Microsoft has taken legal action to bring down a sophisticated cyber fraud scheme that targeted CEOs in more than 60 countries around the world.

Microsoft Corporate Vice President for Customer Security and Trust, Tom Burt, wrote about the sophisticated COVID-19-themed global fraud syndicate and the tech giant’s efforts to squash it, culminating with the US District Court for the Eastern District of Virginia allowing the company to seize control of “key domains in the criminals’ infrastructure”, preventing it from continuing its cyberattack campaigns.

The scheme involved the hackers trying to trick businesses, specifically high-level executives, into sending large sums of money to the attackers under the guise of sending it to a trusted party.

The attacks were undertaken by the same group behind a “sophisticated phishing scheme designed to compromise Microsoft customer accounts” in December last year, accessing customer emails, contact lists and sensitive documents.

Microsoft was able to block this activity and disable the malicious fake app used by the group.

But the group re-emerged in recent months, this time using the COVID-19 pandemic to lure unsuspecting businesses into their trap with phishing emails.

The widespread attack was a form of business email compromise attack, Burt said.

“These cybercriminals designed the phishing emails to look like they originated from an employer or other trusted source and frequently targeted business leaders across a variety of industries, attempting to compromise accounts, steal information and redirect wire transfers,” Burt said in a blog post.

“When the group first began carrying out this scheme, the phishing emails contained deceptive messages associated with generic business activities.”

The more recent efforts exploited coronavirus-related financial issues to try to lure the victims, with links such as “COVID-19 bonus”.

If the target clicked on this link, they would be prompted to grant access permissions to the attackers’ malicious web app. If this prompt was agreed to, the criminals could then access the victim’s Office 365 account.

“This scheme enabled unauthorised access without explicitly requiring the victims to directly give up their login credentials at a fake website or similar interface, as they would in a more traditional phishing campaign,” Burt said.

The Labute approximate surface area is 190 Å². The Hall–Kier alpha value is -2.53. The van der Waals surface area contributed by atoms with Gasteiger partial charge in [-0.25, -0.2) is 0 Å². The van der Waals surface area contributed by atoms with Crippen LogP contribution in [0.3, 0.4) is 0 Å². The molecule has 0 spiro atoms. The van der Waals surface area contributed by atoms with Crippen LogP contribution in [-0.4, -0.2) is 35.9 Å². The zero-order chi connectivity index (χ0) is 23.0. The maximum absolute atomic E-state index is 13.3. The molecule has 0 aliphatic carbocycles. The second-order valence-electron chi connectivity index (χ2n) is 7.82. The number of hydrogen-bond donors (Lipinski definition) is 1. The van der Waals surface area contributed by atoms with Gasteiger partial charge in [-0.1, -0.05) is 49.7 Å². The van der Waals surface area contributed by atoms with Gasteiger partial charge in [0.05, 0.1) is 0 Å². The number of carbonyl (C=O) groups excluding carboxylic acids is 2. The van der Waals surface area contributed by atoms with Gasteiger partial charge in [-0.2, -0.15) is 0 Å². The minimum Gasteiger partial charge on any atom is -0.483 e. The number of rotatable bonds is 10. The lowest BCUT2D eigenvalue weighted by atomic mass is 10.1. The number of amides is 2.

The legal action taken by Microsoft means the main domains used by the attacks have been shut down.

“This unique civil case against COVID-19-themed business email compromise attack has allowed us to proactively disable key domains that are part of the criminals’ malicious infrastructure, which is a critical step in protecting our customers,” Burt said.

There has been a huge jump in COVID-19-related online scams, with the Australian cyber Security Centre reporting in April that two Australians per day were falling victim to the malicious tactic.

The ACSC said there has been a “significant increase in Australians being targeted with COVID-19 themed scams, fraud attempts and deceptive email schemes”, with reports of more than 95 cybercrimes in a month from 10 March.

“Cybercrime actors are pivoting their online criminal methods to take advantage of the COVID-19 pandemic,” the ACSC said in an alert.

“These scams have continued to increase over the past month and the ACSC strongly encourages organisations and individuals to remain alert and follow advice on how to protect yourself and your business.”

A global hacker society has also recently united to help protect healthcare organisations from cyberattacks.

By the end of May, the group had identified and lodged takedown notices for nearly 3,000 cybercriminal domains, including 17 domains trying to emulate government bodies such as the World Health Organisation and the United Nations.

The group also identified more than 2,000 vulnerabilities in healthcare institutions that could have been exploited by malicious hackers.